Mask use divides lawmakers as they prepare to convene
MISSION, Kan. (AP) — Kansas lawmakers appear divided on the importance of wearing masks as they prepare to convene for the final day of the session, generating concerns that the gathering could fuel a coronavirus outbreak in the Legislature and further complicate efforts to reopen.
Gov. Laura Kelly meanwhile announced Tuesday that Kansas is ready to move on to the next phase of reopening Friday, instead of June 1. The maximum size of mass gatherings will increase from 10 to 15 people, and state-owned casinos can reopen, along with theaters, museums, bowling alleys and other indoor leisure places. Sports tournaments and practices also can resume, with some exceptions. But bars, nightclubs and swimming pools must stay closed for now, and individual communities can approve stricter rules.
The final day of the legislative session is scheduled for Thursday, and that is a cause of disquiet for some. Republican Rep. Don Hineman, a farmer from Dighton, said some lawmakers have attended open-up rallies at which social distancing and other safety protocols to prevent the spread of the coronavirus weren’t followed, and that they could be carriers who aren’t yet showing symptoms. He said those lawmakers could also be the ones least likely to wear masks in the Legislature Thursday, because in some circles doing so has “become a political issue.”
Lawmakers will mostly watch the session from their offices, only leaving to cast votes in groups and speak. Although masks will be provided and lawmakers are strongly encouraged to wear them, they will not be required, according to an email from House Speaker Ron Ryckman, explaining the protocols for the one-day meeting.
Sen. Dennis Pyle, a conservative Hiawatha Republican, didn’t wear a mask Tuesday for a committee meeting at the Statehouse. He said he doesn’t criticize colleagues for wearing them — most did, some wore gloves — but he questioned how effective they are in blocking the coronavirus.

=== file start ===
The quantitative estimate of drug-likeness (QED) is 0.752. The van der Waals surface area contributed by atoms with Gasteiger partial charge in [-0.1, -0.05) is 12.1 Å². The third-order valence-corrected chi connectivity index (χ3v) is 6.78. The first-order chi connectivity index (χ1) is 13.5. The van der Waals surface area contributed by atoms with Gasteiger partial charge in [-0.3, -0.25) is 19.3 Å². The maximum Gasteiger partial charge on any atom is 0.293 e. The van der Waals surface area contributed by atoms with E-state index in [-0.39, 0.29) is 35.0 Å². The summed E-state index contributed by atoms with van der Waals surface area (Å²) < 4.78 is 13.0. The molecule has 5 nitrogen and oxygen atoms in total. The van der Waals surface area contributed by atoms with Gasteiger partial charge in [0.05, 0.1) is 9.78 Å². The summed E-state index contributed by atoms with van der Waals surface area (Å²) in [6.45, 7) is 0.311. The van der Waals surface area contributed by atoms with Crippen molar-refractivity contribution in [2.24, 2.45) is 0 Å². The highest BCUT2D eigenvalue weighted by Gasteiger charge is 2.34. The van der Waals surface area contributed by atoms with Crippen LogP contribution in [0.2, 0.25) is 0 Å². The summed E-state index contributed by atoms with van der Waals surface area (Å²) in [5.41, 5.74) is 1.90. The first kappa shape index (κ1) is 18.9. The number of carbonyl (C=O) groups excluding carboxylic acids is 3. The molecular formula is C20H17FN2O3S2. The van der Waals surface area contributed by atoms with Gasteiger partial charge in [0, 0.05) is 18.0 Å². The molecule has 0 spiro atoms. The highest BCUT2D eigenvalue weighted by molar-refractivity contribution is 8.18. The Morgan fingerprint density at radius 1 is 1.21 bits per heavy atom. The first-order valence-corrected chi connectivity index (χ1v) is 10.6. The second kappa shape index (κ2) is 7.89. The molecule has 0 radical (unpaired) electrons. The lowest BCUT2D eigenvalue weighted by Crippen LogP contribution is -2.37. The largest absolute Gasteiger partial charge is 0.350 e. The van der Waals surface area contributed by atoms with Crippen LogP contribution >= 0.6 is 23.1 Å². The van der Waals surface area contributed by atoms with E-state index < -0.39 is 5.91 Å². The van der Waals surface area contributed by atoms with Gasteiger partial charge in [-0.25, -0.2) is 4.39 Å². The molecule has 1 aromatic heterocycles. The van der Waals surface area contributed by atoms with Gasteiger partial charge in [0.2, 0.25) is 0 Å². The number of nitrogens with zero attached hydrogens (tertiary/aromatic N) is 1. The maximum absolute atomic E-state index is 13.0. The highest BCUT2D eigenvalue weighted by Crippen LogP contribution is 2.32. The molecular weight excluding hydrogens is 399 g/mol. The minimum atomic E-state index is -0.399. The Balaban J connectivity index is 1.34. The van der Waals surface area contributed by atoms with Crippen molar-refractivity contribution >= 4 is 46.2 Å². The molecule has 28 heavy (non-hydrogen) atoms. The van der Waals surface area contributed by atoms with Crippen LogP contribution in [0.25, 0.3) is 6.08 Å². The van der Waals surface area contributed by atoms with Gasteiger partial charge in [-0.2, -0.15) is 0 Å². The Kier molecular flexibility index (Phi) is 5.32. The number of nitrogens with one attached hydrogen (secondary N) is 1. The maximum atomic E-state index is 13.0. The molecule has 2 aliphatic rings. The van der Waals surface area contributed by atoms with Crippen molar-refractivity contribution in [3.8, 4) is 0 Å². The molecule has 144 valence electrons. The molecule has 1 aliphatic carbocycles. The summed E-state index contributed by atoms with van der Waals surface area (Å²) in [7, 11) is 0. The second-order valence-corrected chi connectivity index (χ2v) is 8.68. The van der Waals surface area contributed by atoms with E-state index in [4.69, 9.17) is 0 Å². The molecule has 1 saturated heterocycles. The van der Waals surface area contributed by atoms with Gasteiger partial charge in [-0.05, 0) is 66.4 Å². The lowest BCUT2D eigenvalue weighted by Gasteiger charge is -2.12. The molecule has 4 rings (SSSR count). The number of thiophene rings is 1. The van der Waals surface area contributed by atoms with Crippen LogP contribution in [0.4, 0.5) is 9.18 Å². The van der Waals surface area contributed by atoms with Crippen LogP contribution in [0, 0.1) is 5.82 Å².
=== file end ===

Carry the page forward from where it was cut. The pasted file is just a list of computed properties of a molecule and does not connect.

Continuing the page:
“I wash may hands and I take care of myself,” he said. “Putting up a chain link fence won’t stop a mosquito.”
But Hineman said the risk then is that people could become infected during the session and take the virus home to their districts.
“That,” he said, “would be a terrible outcome.”″
Hineman said he is 72 and that his wife has heart issues, putting them at increased risk if they catch the virus. About two-thirds of the legislative body is considered vulnerable.
“If I feel it is not safe, I might not stay,” he said. “I think the worst thing is to drop our guard while in Topeka.”
The Legislature began its annual spring break on March 20, about two weeks early, because of the pandemic. The wrap-up session will focus on a variety of issues, including the governor’s power.
Statewide, there are 8,300 cases and 198 deaths, according to the latest data from Johns Hopkins University.
Nursing homes have been particularly hard-hit, and among those killed by the virus were 14 residents of the Brighton Gardens nursing home in Prairie Village, Kansas. A wrongful death lawsuit was filed Monday on behalf of the family of one of them, 88-year-old Gordan Grohman, who died May 1.
The nursing home’s owner, Sunrise Senior Living Management, Inc., said in a statement that it doesn’t comment on legal matters. The company based in McLean, Virginia, said it has followed Centers for Disease Control and Prevention guidelines.
For most people, the coronavirus causes mild or moderate symptoms, such as fever and cough, that clear up in two to three weeks. For some, especially older adults and people with existing health problems, it can cause more severe illness, or death.
Hanna reported from Topeka.